TTT: My All Time Favorites (Part Two)

Readers, today I’m going rogue!

Alright… it’s not that dramatic. I just wanted to finish the list I started last week. I thought this would be a good week since I have nothing for the official TTT topic. I decided to not link up to the main page of TTT since my list is ‘unofficial’.

Hopefully, you can forgive me and enjoy my top ten contemporary reads.


1 Boxers and Saints – Gene Luen Yang

I really love and appreciate books that open up a whole new culture to me. Boxers (vol. 1) and Saints (vol. 2) are about the two sides of the Boxer Rebellion in China. The graphic novels rides the line between history and fantasy, celebrating Chinese culture and tradition without completely vilifying the enemy (as we see in Saints).


2 Cloud Atlas – David Mitchell

Not only did Mitchell write six great short stories, I like the whole experience and how the stories were cut in half. I know some see the book as pretentious, and maybe so, but I loved it all the same.


3 Devil in the White City – Erik Larson

This was a ‘right time, right moment’ book, as I don’t usually venture into non-fiction. I was in class and the professor made a passing remark about the 1893 World’s Fair in Chicago. I was fascinated (and ticked that the Professor didn’t explain more!) and a few days later I saw this book on display.

I’ll never look at historical narrative the same way. I ate it all up and can’t wait to read more from Erik Larson.


4 Every Day – David Levithan

Some will know my love/hate relationship with YA and some days I just want to toss in the towel on the whole genre. And then I read a book like Every Day. While everyone else is trying to do dystopian (or, more recently, high fantasy), Levithan decided to forge his own path.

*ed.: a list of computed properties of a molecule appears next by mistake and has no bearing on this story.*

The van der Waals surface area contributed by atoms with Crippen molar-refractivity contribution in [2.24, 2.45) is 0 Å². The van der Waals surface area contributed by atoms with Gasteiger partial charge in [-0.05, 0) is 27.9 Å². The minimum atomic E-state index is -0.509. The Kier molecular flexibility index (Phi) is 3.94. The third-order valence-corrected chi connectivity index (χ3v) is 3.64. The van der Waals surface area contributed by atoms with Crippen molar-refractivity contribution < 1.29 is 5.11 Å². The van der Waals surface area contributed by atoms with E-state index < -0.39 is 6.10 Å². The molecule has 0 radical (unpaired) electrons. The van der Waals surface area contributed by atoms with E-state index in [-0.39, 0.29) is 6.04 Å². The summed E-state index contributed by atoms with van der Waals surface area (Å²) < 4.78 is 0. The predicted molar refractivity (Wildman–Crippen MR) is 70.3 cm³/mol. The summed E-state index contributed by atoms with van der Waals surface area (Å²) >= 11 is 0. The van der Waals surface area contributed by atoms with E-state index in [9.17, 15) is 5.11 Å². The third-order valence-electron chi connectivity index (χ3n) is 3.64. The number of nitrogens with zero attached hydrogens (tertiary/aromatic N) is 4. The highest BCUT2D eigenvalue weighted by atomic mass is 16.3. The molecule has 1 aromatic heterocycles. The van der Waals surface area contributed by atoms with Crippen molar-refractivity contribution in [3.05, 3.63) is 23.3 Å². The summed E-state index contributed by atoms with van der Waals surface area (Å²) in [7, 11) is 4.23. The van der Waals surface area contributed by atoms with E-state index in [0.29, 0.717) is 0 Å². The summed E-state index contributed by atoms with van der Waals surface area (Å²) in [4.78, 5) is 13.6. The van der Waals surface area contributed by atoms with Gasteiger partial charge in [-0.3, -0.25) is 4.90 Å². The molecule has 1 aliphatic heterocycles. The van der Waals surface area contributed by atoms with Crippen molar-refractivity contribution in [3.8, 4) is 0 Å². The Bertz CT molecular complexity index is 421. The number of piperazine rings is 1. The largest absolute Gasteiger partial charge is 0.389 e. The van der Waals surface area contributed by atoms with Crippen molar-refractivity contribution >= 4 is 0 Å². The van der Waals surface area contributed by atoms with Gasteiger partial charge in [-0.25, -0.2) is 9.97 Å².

The premise is supernatural-based, the character A switches to a different body every single day, but it’s the real-life sadness of living in another’s skin that makes the book impactful.


5 Gone Girl – Gillian Flynn

I just remember getting to the twist and almost flinging the book across the room! But the book is even more than just the twist, as the reader delves deep into an emotionally unhealthy marriage… one that made me want to take a shower afterwards.


6 The Martian – Andy Weir

SPACE! Ok, ok… I’ll calm down. Weir’s tale of Cast Away on Mars is definitely one of this year’s highlights. There are many aspects of this book that separately I would hate (like the math), but together everything worked for me! (Also the movie is a great companion piece.)


7 The Shining – Stephen King

I’m always in search of a good horror/suspense novel. The Shining is still the one that gets to me. People are far scarier than ghosts, vampires, and zombies.

(In case anyone is curious, I love both the movie and the book. I’m blown away by Kubrick’s direction and I don’t think a faithful adaptation of Jack Torrance would work well. Case in point, the 1997 Mini-series… so bad.)


8 Station Eleven – Emily St. John Mandel

One of the first books I reviewed on this site and my favorite of 2015. Most End-of-the-World books are ‘been there, done that’ and I appreciate how different Station Eleven was compared to the rest. It was a  perfect marriage of high and low brow, and I was surprised by the moments that made me shed a tear.


9 The Time Traveler’s Wife – Audrey Niffenegger

I was completely blown away by this novel. At first I didn’t even want to give it a try because I thought all I was gonna get was Nicholas Sparks with a time travel plot. Holy crap is this so much more, and my heart breaks still thinking about it.

z8a     z8b

10 Velvet Elvis/Love Wins – Rob Bell

I don’t read a lot of religious books, especially in the last decade, but I love me some Rob Bell. His works were very influential in my college years. I can’t pick between Velvet Elvis or Love Wins because both shaped my outlook on life and how I view religion today.

Any love for my top ten? What’s your favorite contemporary books? I’m always looking for suggestions for my next favorite book!


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